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What happend to my creme brulee? It is kind of grainy and not so smooth

post #1 of 8
Thread Starter 

I just made a creme brulee , and right now I got it in the fridge to set overnight. As I cooked it the recipe called for 300 degrees and 30 minutes, but after that time I noticed it was still runny so I bumped the temp to 325 and cooked for another 20 min. The top was sort of dark but not black it had a crust on the top which I know is wrong. It took a spoon to it and noticed it looked sort of like polenta. Is this cooked eggs? Is it still edible? Here is the recipe I usedf for 2 servings. Since my cooking dish was large I put 2 servings in one dish

 

 

2 1/2 egg yolk (I used 3 egg yolks)

1 cup cream

3 tblsp sugar

2 tsp vanilla

 

 

I added a third egg yolk once the custard base was made, I heated the custard base and tempered a 3rd yolk.

post #2 of 8

Your ratio sounds correct. My guess is what did you in was raising the temperature up to 325. The mixture curdled from too hot and too long.

Try baking at a lower temperature and using a water bath to maintain even baking.

post #3 of 8
High temperature...does that usually
Try this recipe
325 ml havy cream
125 ml milk
6 egg yolks
150 gr sugar

Bring the milk and havy cream to a boil point ..leave it to cool for 5-10 min ...in a meantime mix the eggyolk and sugar with wisk
Pour the milk into the egg mixture and mix slowly to combine everything..
Yield 6 servings
Make a water bath and put the temperature 300 f is working fine for me ... And check after 20 -25 min should be ready


Enjoy
post #4 of 8

It sounds overcooked. Certainly it's safe to eat, but just not as pleasant.

post #5 of 8

These recipes don't sound right.  The first one the ratios don't seem right.  The second one doesn't even have any vanilla in it.

 

I do my Creme Brulee as follows:

 

Preheat oven to 300°F

3c heavy cream

1 vanilla bean, split lengthwise

1 tsp pure vanilla extract

 

Bring to a boil in a saucepan, stirring very frequently, reduce heat and simmer for 15 minutes.

 

Beat 6 egg yolks in your mixer until creamy (it will form peaks when it is right).  Takes about 5 minutes on high with my Kitchenaid.

 

Reduce the speed on the mixer and slowly add in approx. 3/4 cup granulated sugar until well mixed. 

 

Now the hard part: 

 

Remove the simmering cream from the heat, strain through a sieve into a measuring cup.  Let cool for a couple minutes. 

 

Slowly add in the hot cream into the egg/sugar mixture with the mixer stirring it through.  SLOWLY is the key here.  You want to temper the mixture, not cook the eggs. 

 

Once you have all the cream mixed in with the eggs, mix until completely blended.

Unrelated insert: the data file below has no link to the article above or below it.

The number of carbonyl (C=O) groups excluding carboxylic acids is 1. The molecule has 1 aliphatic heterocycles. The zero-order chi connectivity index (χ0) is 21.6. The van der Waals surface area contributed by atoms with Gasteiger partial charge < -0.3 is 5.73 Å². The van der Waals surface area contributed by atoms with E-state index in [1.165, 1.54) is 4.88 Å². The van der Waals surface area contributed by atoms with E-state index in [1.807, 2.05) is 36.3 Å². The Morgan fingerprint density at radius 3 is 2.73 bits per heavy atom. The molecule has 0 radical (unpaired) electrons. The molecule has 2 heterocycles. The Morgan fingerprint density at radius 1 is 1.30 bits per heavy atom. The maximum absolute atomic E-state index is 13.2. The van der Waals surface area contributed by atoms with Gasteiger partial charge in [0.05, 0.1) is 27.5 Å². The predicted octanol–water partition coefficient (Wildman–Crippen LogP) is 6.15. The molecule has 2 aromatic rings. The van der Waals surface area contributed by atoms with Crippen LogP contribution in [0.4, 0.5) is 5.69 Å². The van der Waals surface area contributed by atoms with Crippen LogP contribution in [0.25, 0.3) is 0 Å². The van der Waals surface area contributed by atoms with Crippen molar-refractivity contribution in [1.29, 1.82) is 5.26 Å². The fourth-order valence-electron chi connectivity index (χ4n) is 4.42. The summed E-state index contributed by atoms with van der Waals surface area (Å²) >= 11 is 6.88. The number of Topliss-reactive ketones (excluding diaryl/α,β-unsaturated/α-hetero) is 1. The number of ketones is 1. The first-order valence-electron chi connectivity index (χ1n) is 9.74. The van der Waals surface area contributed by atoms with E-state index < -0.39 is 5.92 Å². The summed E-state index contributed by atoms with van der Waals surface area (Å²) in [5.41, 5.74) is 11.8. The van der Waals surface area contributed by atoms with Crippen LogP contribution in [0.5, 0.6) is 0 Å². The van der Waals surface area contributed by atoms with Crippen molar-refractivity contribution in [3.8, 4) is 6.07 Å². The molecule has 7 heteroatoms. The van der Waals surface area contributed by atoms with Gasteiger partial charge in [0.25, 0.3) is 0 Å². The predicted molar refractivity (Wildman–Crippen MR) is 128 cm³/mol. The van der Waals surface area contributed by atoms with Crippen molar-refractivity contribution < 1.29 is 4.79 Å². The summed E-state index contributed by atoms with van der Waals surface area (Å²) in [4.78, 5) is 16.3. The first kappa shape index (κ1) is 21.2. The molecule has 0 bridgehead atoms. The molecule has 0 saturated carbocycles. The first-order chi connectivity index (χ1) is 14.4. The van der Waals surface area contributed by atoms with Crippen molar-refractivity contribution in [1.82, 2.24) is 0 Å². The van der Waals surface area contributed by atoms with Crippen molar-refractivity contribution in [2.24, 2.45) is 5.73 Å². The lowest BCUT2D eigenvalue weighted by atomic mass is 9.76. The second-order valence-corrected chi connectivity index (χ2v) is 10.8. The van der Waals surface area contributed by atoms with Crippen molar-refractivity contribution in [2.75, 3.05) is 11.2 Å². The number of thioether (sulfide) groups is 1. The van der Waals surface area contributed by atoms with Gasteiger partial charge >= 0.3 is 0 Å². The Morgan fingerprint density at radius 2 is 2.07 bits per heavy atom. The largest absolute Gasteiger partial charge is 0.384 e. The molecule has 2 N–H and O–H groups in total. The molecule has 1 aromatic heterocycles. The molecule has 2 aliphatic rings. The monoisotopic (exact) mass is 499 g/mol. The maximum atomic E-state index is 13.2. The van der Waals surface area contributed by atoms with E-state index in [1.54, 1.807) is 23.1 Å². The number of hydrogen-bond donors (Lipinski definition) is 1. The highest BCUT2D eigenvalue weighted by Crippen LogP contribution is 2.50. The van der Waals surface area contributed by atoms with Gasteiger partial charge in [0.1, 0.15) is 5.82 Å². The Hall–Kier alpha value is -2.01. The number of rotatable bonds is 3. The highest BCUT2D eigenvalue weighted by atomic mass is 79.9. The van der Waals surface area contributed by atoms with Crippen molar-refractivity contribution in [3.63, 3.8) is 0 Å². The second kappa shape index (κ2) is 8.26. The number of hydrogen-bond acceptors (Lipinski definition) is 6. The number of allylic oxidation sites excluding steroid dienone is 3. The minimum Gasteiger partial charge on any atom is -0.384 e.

Now you have your custard.  This recipe will fill six 7oz ramekins. 

 

Boil a pot of water.

 

In a baking dish, arrange your ramekins and then fill the dish with hot water until it comes about half way up your ramekins.

 

Put them down in the 300 oven for about an hour, checking them regularly after about 45 minutes.  You want to see your custards just barely "jiggle" in the middle and then it is time to pull them.

 

Allow to cool and then refrigerate, ideally for 24 hours. 

 

Granulated sugar on the top and then flame with your torch until it gets golden brown.

 

Into the freezer for a minute or two to harden the crust. 

 

Serve immediately.

 

If you do this right, you will have about the most perfect creme brulee you've ever tasted.

 

You can scale this recipe up or down to fit your needs.

post #6 of 8

There is an older thread, where Member Professional Chef & Pastry Chef, Petals and Coco ( petalsandcoco)  provides her lovely recipe.

 

The older thread is titled: Why is My Créme Brulée very runny ?

 

The classic recipe contains: cream, sugar, egg yolks and vanilla and is prepared in Ramekins.

 

Hope this assists.


Edited by margcata - 8/27/12 at 2:20am
post #7 of 8
You don't seem to have any clear answers. I'm not going to give out my recipe because the recipe wasn't the problem. When baking any custard you need a water bath. Period. What more than likely happened was over cooking. But even if baked correctly you can still receive a grainy texture if you didn't chinois the base before you dished them and baked them. Another thing you must do to all custards. When you are cooking your yolks it's almost impossible to do it with out getting the tiniest bit of curdle happening.

A chinois will be your best friend if you let it...
post #8 of 8

if its grainy and not smooth my first idea would be that you should check the custard recipe.

if the recipe is okay, then maybe cooked too hot/ long aka, eggs have curdled.

if it was grainy BEFORE you put it in the oven, then start looking here.

if it happens next time again at this point, put custard through chinois/ sieve.

if AFTER the oven, then baked too hot/ long

 

it might be true that when baking custards water baths are needed, but you can still do it without.

I do that sometimes, no problem, needs a bit more attention.

the water also keeps the custards more moist, so custards baked without a water bath are firmer.

 

then its also possible to steam your custards if your oven has a steam function, instead of the water bath.

before doing so, cover surface of custard tightly with saran wrap (shrink wrap).

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